• I don’t want an account with a tiered interest rate. Meaning you’re only going to get a higher interest rate with a big amount of money. I say no to that.
  • No penalty or minimum deposit.
  • No transaction fee.

Takeaway for you:

Before getting a house loan or any big loan from the bank, equip yourself with just how much you’ll be paying for interest. Is there other option or other bank that can give you better interest rates?

You need to know that hire purchase loan’s interest is structured differently from a house loan.

Your credit card’s interest rate also charges you differently.

In order for you to know all of this (you don’t need to know everything today) is to search and get yourself understood of all these interest rate talks online or someone who’s fluent in finance before taking anything that gives or takes interest money.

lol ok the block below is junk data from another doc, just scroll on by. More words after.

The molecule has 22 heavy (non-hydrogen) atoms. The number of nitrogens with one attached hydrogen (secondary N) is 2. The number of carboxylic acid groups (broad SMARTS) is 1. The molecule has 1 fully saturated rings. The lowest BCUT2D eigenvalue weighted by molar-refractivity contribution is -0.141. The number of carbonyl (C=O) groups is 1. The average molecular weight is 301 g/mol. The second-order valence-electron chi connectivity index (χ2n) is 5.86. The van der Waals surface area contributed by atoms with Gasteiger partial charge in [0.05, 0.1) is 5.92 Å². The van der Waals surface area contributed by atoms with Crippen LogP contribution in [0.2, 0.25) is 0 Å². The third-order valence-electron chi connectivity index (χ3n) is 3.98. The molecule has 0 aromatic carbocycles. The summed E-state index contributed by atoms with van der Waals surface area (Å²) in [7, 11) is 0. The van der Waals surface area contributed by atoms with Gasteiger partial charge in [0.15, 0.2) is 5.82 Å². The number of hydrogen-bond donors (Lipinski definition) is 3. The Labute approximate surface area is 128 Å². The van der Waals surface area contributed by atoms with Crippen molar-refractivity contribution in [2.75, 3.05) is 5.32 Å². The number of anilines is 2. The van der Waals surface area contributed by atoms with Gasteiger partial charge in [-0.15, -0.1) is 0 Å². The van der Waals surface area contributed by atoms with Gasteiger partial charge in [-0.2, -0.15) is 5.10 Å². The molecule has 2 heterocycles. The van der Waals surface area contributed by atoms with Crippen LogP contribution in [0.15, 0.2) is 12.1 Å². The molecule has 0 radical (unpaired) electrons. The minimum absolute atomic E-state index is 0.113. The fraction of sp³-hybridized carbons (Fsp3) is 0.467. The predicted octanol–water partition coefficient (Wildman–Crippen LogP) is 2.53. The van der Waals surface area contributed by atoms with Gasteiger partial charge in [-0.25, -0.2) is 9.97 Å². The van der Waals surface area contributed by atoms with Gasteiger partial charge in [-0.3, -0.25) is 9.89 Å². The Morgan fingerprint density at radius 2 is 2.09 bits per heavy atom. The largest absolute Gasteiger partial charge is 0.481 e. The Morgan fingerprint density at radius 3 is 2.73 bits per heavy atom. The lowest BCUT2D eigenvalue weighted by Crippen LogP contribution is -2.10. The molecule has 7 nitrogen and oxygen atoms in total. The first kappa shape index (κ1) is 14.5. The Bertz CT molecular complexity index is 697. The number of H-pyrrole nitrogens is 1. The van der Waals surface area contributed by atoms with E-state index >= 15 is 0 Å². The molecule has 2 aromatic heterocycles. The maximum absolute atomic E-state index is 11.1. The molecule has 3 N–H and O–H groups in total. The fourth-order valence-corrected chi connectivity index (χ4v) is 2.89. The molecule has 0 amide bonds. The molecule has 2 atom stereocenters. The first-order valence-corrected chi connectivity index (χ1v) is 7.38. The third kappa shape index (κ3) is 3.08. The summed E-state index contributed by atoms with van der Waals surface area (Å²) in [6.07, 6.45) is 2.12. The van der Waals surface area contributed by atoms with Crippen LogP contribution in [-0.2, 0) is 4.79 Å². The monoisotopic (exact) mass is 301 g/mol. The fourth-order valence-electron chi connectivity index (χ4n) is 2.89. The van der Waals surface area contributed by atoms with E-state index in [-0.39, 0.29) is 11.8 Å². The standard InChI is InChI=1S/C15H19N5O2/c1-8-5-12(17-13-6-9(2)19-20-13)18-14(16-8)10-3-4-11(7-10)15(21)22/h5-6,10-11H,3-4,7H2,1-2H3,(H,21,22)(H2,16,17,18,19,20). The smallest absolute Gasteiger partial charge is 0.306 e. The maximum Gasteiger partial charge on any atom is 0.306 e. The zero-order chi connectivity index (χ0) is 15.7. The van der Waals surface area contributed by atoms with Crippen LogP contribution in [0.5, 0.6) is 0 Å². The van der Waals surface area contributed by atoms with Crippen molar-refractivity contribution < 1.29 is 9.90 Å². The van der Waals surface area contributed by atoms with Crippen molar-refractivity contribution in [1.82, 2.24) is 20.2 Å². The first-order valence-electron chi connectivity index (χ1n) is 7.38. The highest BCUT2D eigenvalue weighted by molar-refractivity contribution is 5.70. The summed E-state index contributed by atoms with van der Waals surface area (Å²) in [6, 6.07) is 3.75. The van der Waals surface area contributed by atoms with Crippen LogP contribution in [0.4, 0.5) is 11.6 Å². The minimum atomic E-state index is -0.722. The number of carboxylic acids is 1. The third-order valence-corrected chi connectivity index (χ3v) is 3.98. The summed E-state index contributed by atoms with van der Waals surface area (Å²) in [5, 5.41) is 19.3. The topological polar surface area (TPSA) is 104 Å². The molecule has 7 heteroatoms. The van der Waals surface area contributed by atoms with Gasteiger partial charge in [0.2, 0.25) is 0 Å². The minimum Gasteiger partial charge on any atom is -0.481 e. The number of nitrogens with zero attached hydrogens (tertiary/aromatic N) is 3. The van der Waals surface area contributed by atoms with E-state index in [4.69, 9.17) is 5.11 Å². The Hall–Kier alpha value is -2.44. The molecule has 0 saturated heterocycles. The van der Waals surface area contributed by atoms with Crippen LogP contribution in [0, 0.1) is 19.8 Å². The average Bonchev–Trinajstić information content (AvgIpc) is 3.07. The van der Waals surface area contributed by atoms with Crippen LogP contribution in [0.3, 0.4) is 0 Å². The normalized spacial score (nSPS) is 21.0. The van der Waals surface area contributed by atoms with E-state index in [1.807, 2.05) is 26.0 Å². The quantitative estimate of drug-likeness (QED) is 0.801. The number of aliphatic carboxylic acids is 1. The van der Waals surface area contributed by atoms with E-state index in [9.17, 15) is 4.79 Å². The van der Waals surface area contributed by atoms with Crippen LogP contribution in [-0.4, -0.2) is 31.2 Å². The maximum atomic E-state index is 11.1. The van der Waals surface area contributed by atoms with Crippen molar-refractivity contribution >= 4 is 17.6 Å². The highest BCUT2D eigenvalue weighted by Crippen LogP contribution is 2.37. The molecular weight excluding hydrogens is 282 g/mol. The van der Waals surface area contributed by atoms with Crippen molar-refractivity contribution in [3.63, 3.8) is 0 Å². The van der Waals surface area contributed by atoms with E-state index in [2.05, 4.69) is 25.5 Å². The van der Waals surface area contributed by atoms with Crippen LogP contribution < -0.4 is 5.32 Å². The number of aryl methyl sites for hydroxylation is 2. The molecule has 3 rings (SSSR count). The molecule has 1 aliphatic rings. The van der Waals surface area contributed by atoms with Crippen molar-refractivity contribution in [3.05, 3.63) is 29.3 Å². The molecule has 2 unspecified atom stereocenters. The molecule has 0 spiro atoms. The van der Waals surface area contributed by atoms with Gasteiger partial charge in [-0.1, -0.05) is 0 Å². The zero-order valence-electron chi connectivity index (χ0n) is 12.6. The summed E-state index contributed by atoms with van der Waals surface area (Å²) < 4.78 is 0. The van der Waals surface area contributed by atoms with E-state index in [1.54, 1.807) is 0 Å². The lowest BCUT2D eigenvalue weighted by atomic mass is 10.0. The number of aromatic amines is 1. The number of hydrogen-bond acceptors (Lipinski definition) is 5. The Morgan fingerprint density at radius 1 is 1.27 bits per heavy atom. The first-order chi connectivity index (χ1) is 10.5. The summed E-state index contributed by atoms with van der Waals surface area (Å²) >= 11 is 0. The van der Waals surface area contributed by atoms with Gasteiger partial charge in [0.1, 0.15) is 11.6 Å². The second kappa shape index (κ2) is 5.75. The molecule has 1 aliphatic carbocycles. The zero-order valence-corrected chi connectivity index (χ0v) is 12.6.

This could be loans from the bank, you credit card, your utility bills for late payment, or even with your savings account.

5) Business Mistakes You Want To Avoid

money mistakes to avoid in your 20s

You can definitely relate to this if you’re also earning from your side hustle or have a small business that you run.

These mistakes are really newbie-prone just because we don’t always have someone to guide us when it comes to this. Even online business courses don’t always teach us this bit.

But here are some of the things that I’d done, that I really wish I had done them differently:

  • I didn’t have a separate account or budget for my side hustle. Everything comes from 1 bank account and it’s safe to say that it was a total mess.
  • I didn’t register the side hustle as a business. Therefore any income is taxed at the income level without getting to deduct the expenses incurred for the business’s operation.
  • Even when I had opened a business bank account, I didn’t pay myself as an employee and keep the profit to be reinvested. I instead dip into the bank account’s balance at any time I want. So professional, I know.